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NCJRS Abstract

The document referenced below is part of the NCJRS Library collection. To conduct further searches of the collection, visit the NCJRS Abstracts Database. See the Obtain Documents page for direction on how to access resources online, via mail, through interlibrary loans, or in a local library.

 
  NCJ Number: NCJ 200331     Find in a Library
  Title: Do Batterer Intervention Programs Work? Two Studies
  Document URL: Text PDF 
  Dataset URL: DATASET 1  DATASET 2
  Corporate Author: National Institute of Justice (NIJ)
US Department of Justice
Office of Justice Programs
United States of America
  Date Published: 09/2003
  Page Count: 14
  Annotation: This report presents findings from a study of the effectiveness of two batterer intervention programs.
  Abstract: As an alternative to prison, batterers are often assigned to batterer intervention programs, which have proliferated in the United States during the past two decades. However, mounting evidence suggests they may be ineffective at changing batterer’s attitudes and deterring future violence against women. The effectiveness of the most common type of batterer intervention program, known as the Duluth model, was assessed by a study of one program in New York and one program in Florida. The findings indicated that the Florida batterer intervention program had little to no effect on batterers’ attitudes toward women and domestic violence and also demonstrated no effectiveness at deterring future violence against women. The New York study found that batterers assigned to a 26-week program, as opposed to an 8-week program, were less likely to reoffend, but neither group showed any change regarding their attitudes toward women or domestic violence. Limitations of the research are important to note as they present difficulties in drawing verifiable conclusions from the findings. Limitations include high rates of batterer drop out, victims who relocated and became unreachable, a lack of accurate measurement device to assess batterers’ attitudes, and the reluctance of judges to assign batterers to a no-treatment control group. Despite these limitations, the findings have important implications for policy concerning domestic violence, especially within the criminal justice system. 16 Notes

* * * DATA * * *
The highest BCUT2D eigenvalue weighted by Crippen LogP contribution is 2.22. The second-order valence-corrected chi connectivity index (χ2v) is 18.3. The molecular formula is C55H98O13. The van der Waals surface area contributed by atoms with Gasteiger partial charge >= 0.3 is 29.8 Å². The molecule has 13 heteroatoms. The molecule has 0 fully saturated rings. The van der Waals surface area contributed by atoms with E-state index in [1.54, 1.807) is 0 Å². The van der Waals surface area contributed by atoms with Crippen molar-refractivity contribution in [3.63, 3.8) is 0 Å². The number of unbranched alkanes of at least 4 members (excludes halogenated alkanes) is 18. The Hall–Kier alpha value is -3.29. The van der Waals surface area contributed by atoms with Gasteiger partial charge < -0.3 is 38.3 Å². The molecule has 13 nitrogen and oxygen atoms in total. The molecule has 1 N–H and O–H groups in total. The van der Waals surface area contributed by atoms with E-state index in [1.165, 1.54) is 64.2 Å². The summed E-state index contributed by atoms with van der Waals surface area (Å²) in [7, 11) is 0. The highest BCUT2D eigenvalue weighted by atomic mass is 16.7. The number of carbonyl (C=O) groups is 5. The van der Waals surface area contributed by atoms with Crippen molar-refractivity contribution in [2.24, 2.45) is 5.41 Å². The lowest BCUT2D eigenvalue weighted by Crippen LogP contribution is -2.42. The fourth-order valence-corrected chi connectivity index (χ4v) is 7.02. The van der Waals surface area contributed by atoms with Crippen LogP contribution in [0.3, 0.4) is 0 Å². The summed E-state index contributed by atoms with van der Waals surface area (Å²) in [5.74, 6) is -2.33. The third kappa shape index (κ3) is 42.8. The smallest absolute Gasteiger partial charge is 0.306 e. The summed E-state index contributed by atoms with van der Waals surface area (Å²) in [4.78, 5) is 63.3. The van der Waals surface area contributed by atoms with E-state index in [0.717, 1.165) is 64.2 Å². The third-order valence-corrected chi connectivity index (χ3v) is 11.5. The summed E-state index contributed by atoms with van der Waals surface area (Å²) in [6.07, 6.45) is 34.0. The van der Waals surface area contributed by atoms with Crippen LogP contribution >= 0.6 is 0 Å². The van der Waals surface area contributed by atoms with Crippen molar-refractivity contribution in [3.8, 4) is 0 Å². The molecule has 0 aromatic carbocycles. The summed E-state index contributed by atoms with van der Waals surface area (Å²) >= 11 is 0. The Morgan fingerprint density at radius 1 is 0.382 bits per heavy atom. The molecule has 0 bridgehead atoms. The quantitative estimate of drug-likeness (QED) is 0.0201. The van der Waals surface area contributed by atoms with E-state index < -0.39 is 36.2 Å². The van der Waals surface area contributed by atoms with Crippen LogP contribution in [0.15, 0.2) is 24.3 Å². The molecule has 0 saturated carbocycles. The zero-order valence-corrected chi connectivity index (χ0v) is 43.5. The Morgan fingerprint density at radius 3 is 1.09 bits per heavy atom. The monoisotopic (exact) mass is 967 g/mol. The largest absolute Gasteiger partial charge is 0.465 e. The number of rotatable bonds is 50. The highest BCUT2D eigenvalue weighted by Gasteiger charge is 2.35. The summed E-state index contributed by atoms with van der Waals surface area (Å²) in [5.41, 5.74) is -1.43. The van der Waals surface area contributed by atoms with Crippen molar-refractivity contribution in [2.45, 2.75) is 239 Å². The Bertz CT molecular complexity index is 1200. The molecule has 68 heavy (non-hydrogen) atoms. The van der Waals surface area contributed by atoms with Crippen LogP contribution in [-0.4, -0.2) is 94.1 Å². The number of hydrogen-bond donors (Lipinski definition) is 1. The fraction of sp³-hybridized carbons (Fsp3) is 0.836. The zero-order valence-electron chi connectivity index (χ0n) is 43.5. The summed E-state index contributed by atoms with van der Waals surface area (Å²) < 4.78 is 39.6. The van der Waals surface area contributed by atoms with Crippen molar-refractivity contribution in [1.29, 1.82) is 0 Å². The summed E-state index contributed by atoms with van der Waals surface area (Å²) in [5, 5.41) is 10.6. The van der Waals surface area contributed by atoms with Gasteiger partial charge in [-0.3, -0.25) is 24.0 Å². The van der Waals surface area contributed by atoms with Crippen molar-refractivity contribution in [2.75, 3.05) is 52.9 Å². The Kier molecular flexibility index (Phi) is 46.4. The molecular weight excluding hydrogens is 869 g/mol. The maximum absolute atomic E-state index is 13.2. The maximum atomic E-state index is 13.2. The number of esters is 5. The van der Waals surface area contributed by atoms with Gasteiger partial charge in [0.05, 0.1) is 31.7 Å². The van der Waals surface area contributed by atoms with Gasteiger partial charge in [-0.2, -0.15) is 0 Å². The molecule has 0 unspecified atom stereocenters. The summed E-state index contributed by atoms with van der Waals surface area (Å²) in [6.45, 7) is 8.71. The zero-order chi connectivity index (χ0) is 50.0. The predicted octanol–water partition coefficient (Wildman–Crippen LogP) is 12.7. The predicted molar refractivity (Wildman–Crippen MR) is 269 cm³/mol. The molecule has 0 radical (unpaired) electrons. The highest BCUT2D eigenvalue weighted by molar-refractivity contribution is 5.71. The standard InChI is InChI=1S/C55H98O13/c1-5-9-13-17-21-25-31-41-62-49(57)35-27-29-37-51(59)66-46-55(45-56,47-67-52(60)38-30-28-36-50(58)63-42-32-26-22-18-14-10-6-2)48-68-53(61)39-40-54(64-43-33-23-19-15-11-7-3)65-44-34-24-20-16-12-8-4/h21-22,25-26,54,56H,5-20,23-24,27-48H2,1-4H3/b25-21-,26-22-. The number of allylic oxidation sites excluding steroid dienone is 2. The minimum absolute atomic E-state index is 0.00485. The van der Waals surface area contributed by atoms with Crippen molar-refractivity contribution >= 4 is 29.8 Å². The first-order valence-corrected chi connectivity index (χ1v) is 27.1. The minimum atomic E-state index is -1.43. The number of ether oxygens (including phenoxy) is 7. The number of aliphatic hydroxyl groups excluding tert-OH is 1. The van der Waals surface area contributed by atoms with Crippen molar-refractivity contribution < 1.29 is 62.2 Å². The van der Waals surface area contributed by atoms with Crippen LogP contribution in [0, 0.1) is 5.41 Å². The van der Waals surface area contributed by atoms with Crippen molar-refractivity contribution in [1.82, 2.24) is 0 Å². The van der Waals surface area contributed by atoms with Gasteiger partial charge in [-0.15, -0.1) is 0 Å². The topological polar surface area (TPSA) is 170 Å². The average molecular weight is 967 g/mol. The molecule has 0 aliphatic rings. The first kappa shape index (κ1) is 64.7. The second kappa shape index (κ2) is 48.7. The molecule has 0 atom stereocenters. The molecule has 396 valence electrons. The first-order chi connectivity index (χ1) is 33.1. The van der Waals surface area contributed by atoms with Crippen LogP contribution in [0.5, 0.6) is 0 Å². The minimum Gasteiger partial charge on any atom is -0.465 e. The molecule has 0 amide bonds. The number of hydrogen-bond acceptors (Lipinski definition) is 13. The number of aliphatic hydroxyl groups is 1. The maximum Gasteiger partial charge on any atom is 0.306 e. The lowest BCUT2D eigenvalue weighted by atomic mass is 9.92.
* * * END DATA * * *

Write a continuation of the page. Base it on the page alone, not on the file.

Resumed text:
Main Term(s): Spouse abuse treatment programs ; Treatment effectiveness
  Index Term(s): Battered wives ; Domestic assault ; Criminal justice program evaluation ; Domestic assault prevention ; NIJ grant-related documents
  Grant Number: 94-IJ-CX-0047; 96-WT-NX-0008
  Sale Source: National Institute of Justice/NCJRS
Box 6000
Rockville, MD 20849
United States of America

NCJRS Photocopy Services
Box 6000
Rockville, MD 20849-6000
United States of America
  Type: Case Study
  Country: United States of America
  Language: English
   
  To cite this abstract, use the following link:
https://www.ncjrs.gov/App/Publications/abstract.aspx?ID=200331

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